According to the Flying geese paradigm, created before the war, Japan was at the origin of creation of new leading economies on the continent, i.e. the so-called Tiger Cub Economies. Up to now the latter, including China, would have hardly been able to manage without collaboration with leading Japanese financial and manufacturing conglomerates, from which they receive unique components and materials for their production companies.

Japan’s position in the region and the entire world was quickly consolidated when the Comprehensive and Progressive for the Trans-Pacific Partnership (CPTPP) entered into force on 30 December 2018.

We would like to remind our readers that after U.S. President Donald Trump abandoned the initiative, then referred to by its shorter name, the Trans-Pacific Partnership (TPP), at the beginning of 2017, many thought that the TPP was finished. The fact that the project was resurrected from (nearly) its death throes is, almost entirely, an achievement of the Japanese government, and first and foremost, of its Prime Minister Shinzō Abe.

At present, the CPTPP includes 11 countries, whose share of the global GDP constitutes 13.5%. It is important to highlight that Japan is the unspoken leader of the alliance, which already plays an important role in not only economic but political processes taking place in the world.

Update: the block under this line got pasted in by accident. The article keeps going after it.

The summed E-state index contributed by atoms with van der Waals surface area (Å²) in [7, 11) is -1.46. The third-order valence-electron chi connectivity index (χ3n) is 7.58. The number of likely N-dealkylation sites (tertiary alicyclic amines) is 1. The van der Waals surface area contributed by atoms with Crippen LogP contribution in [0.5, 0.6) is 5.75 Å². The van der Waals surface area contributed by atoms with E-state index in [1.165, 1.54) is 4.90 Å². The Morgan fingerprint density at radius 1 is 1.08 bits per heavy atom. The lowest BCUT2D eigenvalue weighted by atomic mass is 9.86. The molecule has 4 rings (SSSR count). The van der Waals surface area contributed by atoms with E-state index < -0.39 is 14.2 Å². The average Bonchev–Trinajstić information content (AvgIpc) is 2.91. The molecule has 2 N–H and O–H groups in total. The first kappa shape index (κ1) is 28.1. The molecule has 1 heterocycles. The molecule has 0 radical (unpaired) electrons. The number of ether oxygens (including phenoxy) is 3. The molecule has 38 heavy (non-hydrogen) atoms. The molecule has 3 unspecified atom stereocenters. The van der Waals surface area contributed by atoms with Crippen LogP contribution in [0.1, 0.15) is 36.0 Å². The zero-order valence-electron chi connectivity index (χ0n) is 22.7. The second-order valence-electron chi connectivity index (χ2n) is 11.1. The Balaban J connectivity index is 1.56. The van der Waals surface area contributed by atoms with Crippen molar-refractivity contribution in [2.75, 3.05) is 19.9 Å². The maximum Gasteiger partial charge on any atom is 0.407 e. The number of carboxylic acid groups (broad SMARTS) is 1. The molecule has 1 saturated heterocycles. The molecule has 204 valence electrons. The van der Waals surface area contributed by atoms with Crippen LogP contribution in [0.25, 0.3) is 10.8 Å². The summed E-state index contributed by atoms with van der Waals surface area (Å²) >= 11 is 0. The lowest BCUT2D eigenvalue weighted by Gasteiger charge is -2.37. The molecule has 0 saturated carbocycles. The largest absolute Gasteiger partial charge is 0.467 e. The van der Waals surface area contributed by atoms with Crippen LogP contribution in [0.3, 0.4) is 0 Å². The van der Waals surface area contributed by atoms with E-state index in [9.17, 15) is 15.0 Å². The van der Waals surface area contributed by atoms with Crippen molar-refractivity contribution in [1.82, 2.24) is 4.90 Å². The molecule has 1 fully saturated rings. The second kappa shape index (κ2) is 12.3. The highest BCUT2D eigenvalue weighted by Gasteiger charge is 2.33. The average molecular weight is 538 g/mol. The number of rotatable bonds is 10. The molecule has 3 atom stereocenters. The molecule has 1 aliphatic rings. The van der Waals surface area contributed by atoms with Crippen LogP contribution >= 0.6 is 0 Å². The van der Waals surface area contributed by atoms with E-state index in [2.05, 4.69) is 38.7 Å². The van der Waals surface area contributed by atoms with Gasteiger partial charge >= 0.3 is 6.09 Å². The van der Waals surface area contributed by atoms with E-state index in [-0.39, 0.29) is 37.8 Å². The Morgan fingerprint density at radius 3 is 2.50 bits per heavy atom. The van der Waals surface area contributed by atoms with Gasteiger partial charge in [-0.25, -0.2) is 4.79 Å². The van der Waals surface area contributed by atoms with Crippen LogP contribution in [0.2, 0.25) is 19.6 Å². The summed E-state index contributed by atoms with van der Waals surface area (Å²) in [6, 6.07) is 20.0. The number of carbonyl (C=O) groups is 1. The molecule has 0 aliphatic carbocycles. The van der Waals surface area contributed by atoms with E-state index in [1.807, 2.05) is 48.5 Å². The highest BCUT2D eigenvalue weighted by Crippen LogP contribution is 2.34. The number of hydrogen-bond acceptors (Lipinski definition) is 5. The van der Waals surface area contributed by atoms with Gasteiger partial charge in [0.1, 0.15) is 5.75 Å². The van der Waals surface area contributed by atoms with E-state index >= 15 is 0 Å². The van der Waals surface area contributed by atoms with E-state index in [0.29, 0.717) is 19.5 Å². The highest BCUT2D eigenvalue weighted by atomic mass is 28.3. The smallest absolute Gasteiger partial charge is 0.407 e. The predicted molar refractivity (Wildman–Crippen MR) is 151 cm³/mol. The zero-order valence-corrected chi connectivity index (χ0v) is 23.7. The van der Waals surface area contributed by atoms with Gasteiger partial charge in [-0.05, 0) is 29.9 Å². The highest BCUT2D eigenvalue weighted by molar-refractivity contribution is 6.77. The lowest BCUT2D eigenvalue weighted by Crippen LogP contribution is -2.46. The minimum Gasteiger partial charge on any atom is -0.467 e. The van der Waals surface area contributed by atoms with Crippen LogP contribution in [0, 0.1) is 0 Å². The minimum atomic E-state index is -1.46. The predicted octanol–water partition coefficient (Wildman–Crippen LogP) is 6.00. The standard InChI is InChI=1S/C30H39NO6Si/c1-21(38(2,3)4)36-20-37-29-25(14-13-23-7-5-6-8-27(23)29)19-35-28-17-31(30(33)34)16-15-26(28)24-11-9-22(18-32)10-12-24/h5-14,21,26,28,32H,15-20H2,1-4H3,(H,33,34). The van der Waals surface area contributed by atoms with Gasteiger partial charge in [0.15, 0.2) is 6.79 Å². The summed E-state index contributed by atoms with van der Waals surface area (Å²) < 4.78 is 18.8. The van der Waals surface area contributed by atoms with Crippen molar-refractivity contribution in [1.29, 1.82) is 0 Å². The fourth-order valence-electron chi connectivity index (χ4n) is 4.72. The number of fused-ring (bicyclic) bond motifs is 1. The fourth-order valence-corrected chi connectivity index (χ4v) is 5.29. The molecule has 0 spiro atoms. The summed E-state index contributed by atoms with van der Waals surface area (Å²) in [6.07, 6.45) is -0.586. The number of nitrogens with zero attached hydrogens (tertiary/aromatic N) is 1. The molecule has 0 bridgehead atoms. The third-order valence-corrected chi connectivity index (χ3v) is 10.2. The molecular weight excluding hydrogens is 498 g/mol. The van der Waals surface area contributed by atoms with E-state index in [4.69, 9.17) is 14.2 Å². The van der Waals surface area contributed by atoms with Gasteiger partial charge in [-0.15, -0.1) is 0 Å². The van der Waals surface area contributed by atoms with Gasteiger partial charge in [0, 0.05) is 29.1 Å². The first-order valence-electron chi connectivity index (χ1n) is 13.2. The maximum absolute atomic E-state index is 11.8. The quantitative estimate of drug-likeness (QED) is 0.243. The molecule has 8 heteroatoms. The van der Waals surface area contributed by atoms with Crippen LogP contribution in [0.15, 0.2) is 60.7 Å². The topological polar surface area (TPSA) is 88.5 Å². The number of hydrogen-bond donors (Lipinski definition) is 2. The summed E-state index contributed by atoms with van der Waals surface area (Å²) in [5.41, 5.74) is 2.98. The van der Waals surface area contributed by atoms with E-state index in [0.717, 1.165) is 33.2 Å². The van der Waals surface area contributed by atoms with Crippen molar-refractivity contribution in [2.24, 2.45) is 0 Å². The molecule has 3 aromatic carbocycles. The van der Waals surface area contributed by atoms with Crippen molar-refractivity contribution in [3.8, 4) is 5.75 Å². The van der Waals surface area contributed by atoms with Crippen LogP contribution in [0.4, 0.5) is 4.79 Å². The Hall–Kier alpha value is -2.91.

Therefore, the prominence of CPTPP, and, in turn, of Japan, will only rise as means of integration within the alliance will continue to develop and new nations will join the organization. Since 2010, Colombia, the Philippines, Taiwan, South Korea, Thailand and Indonesia have expressed their wish to join the CPTPP.

The government of Great Britain has mentioned similar intentions, as the date the UK is set to leave the European Union approaches. Incidentally, such a step by London could become, among other things, Great Britain’s roundabout way of (quasi-) returning to the EU. Since, at the beginning of 2019, the Economic Partnership Agreement on creation of a free trade zone and on security cooperation between the EU and Japan came into force. In other words, the prospect of close collaboration between the EU and the CPTPP is quite likely.

For now, in this uncertain Brexit environment, which is yet to change, Japanese businesses have started to reduce their presence in the British market. In February, Honda Motor Co. announced that it would close its factory, which employs 3,500 British citizens. In March, corporate giants, such as Mitsubishi, Toyota and Nissan, stated similar intentions.

On 3 April, Japan and Britain announced that they would indefinitely postpone (again because of the uncertainty associated with the Brexit process) the ministerial security talks, which were scheduled to take place that same month.

In its own region, Japan’s primary concern is to develop an optimal strategy for its future relations with two other world powers, i.e. the United States and China. The fact that Japan’s role in regional affairs is rapidly gaining prominence is evidenced in the appointment of a new Chinese ambassador, PRC’s Vice Foreign Minister Kong Xuanyou, to Tokyo.